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Vroland, Anton William Rutherford (1874–1957)

by Sitarani Kerin and Andrew Spaull

This article was published in Australian Dictionary of Biography, Volume 16, (MUP), 2002

This is a shared entry with Anna Fellowes Vroland

Anton William Rutherford Vroland (1874-1957), educationist, and Anna Fellowes Vroland (1902-1978), schoolteacher and human-rights advocate, were husband and wife. Anton was born on 12 September 1874 at Gledefield, near Ararat, Victoria, eldest of at least nine children of Carl Häkam Ferdinand Vroland, a schoolteacher from Sweden, and his Victorian-born wife Janet Huntley, née Scott. Educated at the rural schools where his father taught and at Trinity Grammar School, Maldon, he became a student-teacher at Daylesford State School in 1892. He gained his certificate at the Melbourne Training College next year. Beginning at small country schools, he was a head teacher of primary schools for the whole of his career, except while studying for a diploma of education at the University of Melbourne in 1910-11.

Bingomunjie (1894-98) and Dales Creek (1898-1900) were Vroland's first two schools. Influenced by his reading, the views of his father, demonstrations he witnessed of 'discovery' teaching, and his reactions to rigid practice-classes at college, he investigated the methods of the 'new education'. His pedagogical thinking was based on the concepts of the integrated primary school syllabus, and the pupil as the centre of all engagement in and beyond the classroom. A 'visionary [with] a hard practical core', he believed that teaching should create 'a climate of delight' in a classroom, and, if this were accomplished, education would not need to be compulsory. Such views, consistent with progressive practices in Europe and the United States of America, were novel in Victoria.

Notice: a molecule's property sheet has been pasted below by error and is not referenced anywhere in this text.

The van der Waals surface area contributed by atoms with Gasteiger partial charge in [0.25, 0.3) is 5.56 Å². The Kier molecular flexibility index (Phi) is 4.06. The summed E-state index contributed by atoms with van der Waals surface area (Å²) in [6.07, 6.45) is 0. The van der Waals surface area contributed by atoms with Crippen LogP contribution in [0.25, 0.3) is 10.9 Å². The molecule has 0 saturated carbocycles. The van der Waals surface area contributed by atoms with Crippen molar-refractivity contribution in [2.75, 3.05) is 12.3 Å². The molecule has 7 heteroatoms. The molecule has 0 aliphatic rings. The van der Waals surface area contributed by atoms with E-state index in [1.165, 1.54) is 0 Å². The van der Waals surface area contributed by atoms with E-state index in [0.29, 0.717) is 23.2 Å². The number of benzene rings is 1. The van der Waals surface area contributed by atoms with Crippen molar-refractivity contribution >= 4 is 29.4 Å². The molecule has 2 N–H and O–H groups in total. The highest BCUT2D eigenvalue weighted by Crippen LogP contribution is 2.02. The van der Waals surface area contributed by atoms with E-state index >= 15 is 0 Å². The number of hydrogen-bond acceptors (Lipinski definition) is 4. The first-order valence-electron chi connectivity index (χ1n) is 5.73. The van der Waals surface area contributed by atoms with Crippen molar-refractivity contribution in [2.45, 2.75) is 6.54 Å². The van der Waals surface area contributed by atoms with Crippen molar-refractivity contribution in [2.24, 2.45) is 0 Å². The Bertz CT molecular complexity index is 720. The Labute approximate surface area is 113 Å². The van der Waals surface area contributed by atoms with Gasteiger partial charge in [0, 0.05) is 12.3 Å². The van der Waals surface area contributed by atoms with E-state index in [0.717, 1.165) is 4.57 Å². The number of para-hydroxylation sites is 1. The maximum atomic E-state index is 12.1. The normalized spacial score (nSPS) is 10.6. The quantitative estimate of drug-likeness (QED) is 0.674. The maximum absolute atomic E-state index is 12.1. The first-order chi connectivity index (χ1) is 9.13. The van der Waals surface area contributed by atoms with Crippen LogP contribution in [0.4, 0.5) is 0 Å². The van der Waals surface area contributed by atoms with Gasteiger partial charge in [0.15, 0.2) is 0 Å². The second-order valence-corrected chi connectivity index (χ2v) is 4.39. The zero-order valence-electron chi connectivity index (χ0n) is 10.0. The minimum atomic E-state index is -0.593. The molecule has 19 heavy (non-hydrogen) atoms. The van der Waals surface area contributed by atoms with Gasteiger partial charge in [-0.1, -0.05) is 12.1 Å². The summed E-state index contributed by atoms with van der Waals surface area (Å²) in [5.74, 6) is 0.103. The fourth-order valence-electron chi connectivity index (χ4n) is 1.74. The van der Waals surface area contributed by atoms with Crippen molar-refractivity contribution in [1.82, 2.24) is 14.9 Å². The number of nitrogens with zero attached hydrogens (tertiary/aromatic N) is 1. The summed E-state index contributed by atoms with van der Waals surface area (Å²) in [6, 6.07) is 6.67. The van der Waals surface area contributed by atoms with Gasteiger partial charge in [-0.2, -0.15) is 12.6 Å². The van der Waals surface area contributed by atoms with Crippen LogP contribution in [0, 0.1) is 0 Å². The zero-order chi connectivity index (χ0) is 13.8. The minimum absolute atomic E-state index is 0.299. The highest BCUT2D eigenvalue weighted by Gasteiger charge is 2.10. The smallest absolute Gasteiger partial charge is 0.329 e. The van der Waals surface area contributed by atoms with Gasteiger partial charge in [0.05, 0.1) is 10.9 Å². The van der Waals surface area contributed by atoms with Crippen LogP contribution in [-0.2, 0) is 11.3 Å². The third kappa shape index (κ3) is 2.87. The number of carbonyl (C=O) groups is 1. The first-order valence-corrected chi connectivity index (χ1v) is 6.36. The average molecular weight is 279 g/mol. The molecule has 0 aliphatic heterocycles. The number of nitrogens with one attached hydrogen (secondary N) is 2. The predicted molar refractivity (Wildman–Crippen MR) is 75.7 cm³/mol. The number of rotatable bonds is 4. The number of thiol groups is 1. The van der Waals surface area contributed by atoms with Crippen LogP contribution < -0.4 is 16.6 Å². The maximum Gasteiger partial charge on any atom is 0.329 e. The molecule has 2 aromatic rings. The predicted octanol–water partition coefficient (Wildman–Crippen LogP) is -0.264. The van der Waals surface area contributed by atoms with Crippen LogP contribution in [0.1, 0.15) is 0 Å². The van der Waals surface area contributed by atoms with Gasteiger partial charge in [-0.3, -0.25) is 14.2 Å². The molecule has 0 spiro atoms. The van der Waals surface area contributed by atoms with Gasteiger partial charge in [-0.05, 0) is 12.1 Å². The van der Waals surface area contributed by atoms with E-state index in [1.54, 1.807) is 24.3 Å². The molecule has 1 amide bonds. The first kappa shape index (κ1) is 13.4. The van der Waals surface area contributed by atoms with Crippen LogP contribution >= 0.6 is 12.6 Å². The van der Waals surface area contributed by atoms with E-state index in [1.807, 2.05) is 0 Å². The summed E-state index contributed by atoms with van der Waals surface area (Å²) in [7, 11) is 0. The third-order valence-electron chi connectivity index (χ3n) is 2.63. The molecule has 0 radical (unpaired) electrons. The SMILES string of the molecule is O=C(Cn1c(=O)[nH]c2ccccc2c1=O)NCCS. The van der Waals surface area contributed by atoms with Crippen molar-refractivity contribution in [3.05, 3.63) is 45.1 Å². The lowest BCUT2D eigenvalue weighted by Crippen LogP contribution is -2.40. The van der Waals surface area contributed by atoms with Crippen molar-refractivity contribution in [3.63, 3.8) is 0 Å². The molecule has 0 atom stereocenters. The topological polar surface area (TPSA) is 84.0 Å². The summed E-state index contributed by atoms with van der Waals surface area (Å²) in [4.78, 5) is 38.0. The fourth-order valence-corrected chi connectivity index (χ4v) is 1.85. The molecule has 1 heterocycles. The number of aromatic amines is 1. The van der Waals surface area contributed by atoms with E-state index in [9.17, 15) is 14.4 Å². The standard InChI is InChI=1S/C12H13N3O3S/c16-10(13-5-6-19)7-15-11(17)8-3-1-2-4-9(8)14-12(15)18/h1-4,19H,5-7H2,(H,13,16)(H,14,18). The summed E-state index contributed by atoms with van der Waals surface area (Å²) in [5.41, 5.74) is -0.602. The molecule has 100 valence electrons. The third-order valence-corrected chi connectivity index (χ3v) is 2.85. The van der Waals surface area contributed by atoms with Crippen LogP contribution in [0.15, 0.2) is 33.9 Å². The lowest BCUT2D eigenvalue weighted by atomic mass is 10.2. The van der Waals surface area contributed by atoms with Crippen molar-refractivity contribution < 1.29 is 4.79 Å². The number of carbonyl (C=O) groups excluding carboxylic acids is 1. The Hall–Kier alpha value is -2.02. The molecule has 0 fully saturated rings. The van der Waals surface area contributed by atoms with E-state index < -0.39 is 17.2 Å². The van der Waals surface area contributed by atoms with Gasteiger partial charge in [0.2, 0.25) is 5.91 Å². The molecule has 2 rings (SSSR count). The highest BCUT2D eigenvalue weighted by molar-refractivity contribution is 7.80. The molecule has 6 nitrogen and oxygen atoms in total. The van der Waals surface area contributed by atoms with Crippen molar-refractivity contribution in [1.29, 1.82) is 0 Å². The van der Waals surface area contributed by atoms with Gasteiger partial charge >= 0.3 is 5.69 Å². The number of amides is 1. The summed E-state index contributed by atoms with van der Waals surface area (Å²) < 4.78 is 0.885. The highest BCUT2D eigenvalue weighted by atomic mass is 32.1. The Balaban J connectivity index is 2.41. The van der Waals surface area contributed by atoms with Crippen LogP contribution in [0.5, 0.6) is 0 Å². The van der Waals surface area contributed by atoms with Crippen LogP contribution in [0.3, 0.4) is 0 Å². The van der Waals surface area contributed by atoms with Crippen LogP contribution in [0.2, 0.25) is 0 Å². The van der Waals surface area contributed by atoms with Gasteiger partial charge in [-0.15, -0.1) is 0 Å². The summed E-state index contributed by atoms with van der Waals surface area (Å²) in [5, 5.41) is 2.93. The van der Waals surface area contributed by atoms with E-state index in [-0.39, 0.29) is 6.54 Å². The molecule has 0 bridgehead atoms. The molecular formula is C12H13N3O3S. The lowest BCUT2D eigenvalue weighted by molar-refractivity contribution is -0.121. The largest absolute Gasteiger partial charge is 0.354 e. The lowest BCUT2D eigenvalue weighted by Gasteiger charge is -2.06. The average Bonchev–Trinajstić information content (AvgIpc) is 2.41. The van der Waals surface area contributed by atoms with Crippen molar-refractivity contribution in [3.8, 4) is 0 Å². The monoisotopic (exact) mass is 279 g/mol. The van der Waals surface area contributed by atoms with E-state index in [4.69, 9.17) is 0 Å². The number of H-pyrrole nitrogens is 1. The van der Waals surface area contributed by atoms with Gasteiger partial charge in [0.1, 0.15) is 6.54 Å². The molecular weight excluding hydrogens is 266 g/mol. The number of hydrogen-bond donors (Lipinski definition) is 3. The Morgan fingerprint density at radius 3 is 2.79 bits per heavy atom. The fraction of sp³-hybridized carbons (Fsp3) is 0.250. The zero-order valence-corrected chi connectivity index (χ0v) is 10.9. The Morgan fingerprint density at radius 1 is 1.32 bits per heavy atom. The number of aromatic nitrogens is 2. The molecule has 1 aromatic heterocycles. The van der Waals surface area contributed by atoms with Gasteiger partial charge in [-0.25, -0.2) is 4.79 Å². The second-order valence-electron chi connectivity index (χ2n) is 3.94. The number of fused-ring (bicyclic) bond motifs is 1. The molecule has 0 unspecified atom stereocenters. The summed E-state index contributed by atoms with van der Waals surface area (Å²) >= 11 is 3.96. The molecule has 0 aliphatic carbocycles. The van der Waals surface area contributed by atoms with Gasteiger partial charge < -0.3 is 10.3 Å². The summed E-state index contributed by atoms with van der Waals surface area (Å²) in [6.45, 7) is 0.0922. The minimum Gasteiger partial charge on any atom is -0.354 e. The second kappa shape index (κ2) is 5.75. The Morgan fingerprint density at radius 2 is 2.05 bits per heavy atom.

At Strathbogie North (1901-06) and Allambee East (1906-10), Vroland experimented with 'practical' arithmetic, spelling and reading reforms, and nature lessons in the bush. Not all inspectors and parents approved of his methods, though at Allambee East the inspector was so enthralled by his teaching that he dispatched long reports to Frank Tate, the director of education. Tate encouraged Vroland to write a series of graded texts, the Austral Grammars, which made extensive use of Australian examples and applied, possibly for the first time, the inductive method to language development. The textbooks were published in 1908-13 and later revised. In her mother's home at Toorak, Melbourne, on 3 January 1906 Vroland had married with Methodist forms Marion Ellen Bryant (d.1932), a schoolteacher; they had no children.

Vroland then taught at Elmore (1912-17), Dimboola (1918-23) and Elsternwick, Melbourne (1923-39). A Rechabite and a Freemason, he was also a member of the Australian Natives' Association, and a supporter of mechanics' institutes and free libraries. While at Dimboola, he campaigned for improved living conditions of Aborigines. President (1919) and a long-serving councillor of the Victorian State Schools Teachers' Union, he was a member (1921) of the first national council of the Australian Teachers' Federation. From 1917 he published privately the Program as a practical aid for teachers. The periodical (retitled the Teachers' Journal in 1924) became the official organ of the Victorian Teachers' Union, which he helped to form in 1926. He also championed fairer inspectorial methods and equal pay for women teachers. As the union's representative he served on the State Schools' Horticultural Society, the State Schools' Relief Committee and the curriculum revision committees of 1920 and 1932. In 1938 he was a founder of the Education Reform Association.

Transforming Elsternwick State School into a beacon of progressive education, Vroland instituted an opportunity class, pioneered the use of film as a teaching aid, set up a central library, taught foreign languages, and—as he had done in the bush—divided the school's grounds into sections for playground, cultivated garden and natural habitat. Inspectors' reports recognized the 'vitality' of his initiatives. Former students recalled that 'we were always happy'. As secretary (1936-55) of Charles Strong's Australian Church, Vroland was involved in the peace movement and in penal and child-welfare reform. His executive-membership of the Victorian chapter of the New Education Fellowship reactivated his interest in Aboriginal advancement. Retiring from the Education Department in September 1939, he returned to the classroom as a 'wartime retread'.